She turned so that she could fold her hands together across his chest, resting her chin on them and staring into his eyes. His skin felt hot under her hands.
“I'm sorry you were hurt, Arthur.”
“I'm all right,” he said. He seemed to be mesmerized by her gaze.
“I really do love you,” she said on a sigh.
“I love you too.”
They kissed gently for a moment, then Molly put her chin back down on her folded hands. Arthur lifted one hand to stroke her hair, and she turned her face into it, her cheek pressed into his palm.
“Do you know, I would marry you if you asked me,” she whispered.
His arm tightened around her. “Good, because I wasn't joking about that, you know.”
The curtain drew open with a snap and Madame Luscinia appeared, looking very surprised to find two people in the hospital bed instead of one. Molly slid off the bed quickly, and stood next to Arthur, feeling the blush crawl up her face.
The school nurse frowned severely at Molly. “Shouldn't you be in class, young lady?”
“Oh,” Molly said, then as realisation hit her, “Oh! I've got Charms now.”
“Run along then.” Madame Luscinia made shooing motions with her hands. “You're already late. And you, Mr. Weasley, need your rest.”
“Right. All right then.” Molly wanted to say good-bye to Arthur but wasn't sure what to do in front of the nurse. “I'll come by at lunch, Arthur.”
“See you later, Molly.” He added in a silent whisper as Madame Luscinia examined the marks on his shoulders, Save me!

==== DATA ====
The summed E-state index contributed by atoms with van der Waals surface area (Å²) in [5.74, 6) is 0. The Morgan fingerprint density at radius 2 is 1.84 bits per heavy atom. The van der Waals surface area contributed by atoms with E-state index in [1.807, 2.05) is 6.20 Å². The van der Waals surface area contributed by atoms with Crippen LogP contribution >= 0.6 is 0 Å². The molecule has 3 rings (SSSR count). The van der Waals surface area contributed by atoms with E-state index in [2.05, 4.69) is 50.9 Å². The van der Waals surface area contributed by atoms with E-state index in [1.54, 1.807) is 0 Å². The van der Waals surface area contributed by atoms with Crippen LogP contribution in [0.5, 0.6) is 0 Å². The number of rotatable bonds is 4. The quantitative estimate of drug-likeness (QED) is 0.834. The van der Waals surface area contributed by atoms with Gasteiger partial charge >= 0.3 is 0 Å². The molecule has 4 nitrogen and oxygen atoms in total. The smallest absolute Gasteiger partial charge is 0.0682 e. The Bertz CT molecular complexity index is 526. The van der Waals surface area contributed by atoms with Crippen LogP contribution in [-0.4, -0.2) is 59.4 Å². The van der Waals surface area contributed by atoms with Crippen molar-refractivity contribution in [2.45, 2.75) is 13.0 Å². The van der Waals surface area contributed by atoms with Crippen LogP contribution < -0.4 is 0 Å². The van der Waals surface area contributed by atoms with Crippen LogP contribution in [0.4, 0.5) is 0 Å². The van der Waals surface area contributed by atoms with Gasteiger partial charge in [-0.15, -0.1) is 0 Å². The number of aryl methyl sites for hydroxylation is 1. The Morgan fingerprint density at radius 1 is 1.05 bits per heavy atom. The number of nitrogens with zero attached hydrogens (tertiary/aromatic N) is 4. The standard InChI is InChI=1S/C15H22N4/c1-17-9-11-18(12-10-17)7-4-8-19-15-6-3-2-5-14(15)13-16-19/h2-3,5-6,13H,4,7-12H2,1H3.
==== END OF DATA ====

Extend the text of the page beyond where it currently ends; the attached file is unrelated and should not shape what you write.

Molly giggled, and as she was leaving the infirmary, she could hear Madame Luscinia's voice rising sternly from behind the curtain.
“This is a place for healing, young man, not for you to invite girls into your bed.”
She didn't hear Arthur's response, but she could imagine him blushing at the comment, and giggled a little as she started down the corridor toward the Charms classroom. She felt very relieved. If he could joke, then he really was all right. She made it to Charms only a few minutes late. She explained to Professor Flitwick that she'd been in the infirmary with Arthur, and avoided any penalty for her tardiness.
After class, she was accosted in the corridor by her friends, who had heard the story from Hattie and wanted to know how Arthur was doing. She told them about the marks Mr. Pringle's cane had left on his back and shoulders, and wasn't surprised to see the outrage on her friends' faces. Hattie's face was very red when Molly told them Arthur would be spending the rest of the day in the infirmary while Madam Luscinia tried to remove the scars.
“Why, that-” and Hattie called Pringle a name that made even Siobhan blink in surprise.
“You of all people can't possibly think he was right to do that?” Hattie demanded hotly.
“I'm not disagreeing with you,” said Siobhan. “I'm just surprised you knew that word.”
“I can't believe he did that to a student!” Cecilia exclaimed.
“Reid said Pringle had beaten him as well,” Petula pointed out.
“Yes, well, Reid probably had it coming,” Cecilia said waspishly, her brows snapping together in a dark line. “There've been times I'd gladly take a cane to him myself. But Arthur's a good boy. Usually.”
“Well, we were out at four in the morning,” Molly admitted uncomfortably.
Cecilia's mouth dropped open. “Molly Prewett!”
“We didn't mean to be out so late, we lost track of time.” Molly gave her friend a slightly sheepish smile.
Cecilia shook her head disapprovingly. “Out snogging at four in the morning. For the love.”
“I can see I'm the one having an influence now,” Siobhan said, grinning widely.